RBI set to hold interest rates steady

Economy marked slowest growth in 9 years during the first quarter of this year

India's central bank was widely expected to keep interest rates on hold Tuesday, a day after saying it was worried about still stubborn inflation despite a slowing economy.

The Reserve Bank of India (RBI) hinted in a report issued on the eve of its regular policy meeting in India's financial hub that it was unable to cut interest rates further at this point to spur the nation's flagging economy.

"Persistence of inflation, even as growth is slowing, has emerged as a major challenge for monetary policy," the bank said.

India's once-booming economy grew just 5.3 percent between January and March, its slowest annual quarterly expansion in nine years.

While other central banks around the globe have been easing interest rates in bids to revive their troubled economies, the RBI suggested that economic reforms to boost investment were the key to India's revival.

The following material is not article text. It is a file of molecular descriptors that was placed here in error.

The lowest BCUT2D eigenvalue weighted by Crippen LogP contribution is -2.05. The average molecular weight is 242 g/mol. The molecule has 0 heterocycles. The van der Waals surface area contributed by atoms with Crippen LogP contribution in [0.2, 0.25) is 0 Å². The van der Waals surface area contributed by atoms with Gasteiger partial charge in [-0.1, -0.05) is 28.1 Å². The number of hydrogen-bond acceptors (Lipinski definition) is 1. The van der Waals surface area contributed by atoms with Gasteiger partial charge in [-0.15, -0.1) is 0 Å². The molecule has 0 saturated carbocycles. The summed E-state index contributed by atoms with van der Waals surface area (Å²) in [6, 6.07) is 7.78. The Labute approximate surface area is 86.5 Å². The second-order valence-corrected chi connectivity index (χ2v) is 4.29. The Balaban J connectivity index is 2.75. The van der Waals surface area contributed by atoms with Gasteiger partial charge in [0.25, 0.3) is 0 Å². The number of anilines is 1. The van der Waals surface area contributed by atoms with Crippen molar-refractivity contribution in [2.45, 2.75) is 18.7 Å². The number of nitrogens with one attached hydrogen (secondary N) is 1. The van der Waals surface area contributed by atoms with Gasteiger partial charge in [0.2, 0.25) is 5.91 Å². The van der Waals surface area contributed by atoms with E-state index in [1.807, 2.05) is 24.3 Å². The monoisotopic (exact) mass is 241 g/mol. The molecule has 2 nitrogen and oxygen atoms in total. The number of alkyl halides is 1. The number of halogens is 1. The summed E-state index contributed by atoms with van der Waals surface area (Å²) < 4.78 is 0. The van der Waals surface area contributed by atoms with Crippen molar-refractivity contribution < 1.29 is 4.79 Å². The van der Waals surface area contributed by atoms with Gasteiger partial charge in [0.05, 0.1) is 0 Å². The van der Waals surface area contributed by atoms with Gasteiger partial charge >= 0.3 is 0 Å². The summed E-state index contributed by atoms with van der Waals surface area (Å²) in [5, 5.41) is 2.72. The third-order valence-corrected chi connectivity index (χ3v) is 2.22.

The RBI, which will announce its rates decision at 0530 GMT, rebuked the government, saying "lack of a quick policy response to address structural bottlenecks and encourage investment exacerbated the (economic) slowdown".

Prime Minister Manmohan Singh's Congress party-led government has failed to make significant strides towards scaling back hefty subsidies on food, fuel and fertilisers or cutting its sizeable fiscal deficit, analysts note.

The economy is now at a "critical juncture" and the RBI encouraged "policy actions to encourage investment", which would include removing constraints on foreign direct investment.

The bank lowered rates in April to kickstart growth -- its first such move in three years. But it has since kept monetary policy steady, citing inflationary pressures, despite calls from business leaders to stimulate the economy.

A weak monsoon, in which the rains have been more than 20 percent lower than normal so far, has stoked the bank's inflation worries because of the potential impact on food prices if crops fail.

Wholesale inflation already stands at 7.25 percent -- far above the bank's comfort level of five to six percent -- while the consumer price index, which covers a smaller band of goods, is at 10.02 percent.

"With upside risks to inflation, we believe that there is limited room for the RBI -- at this juncture -- to support growth through a cut in the repo rate," said Shubhada Rao, chief economist at private Yes Bank.

 

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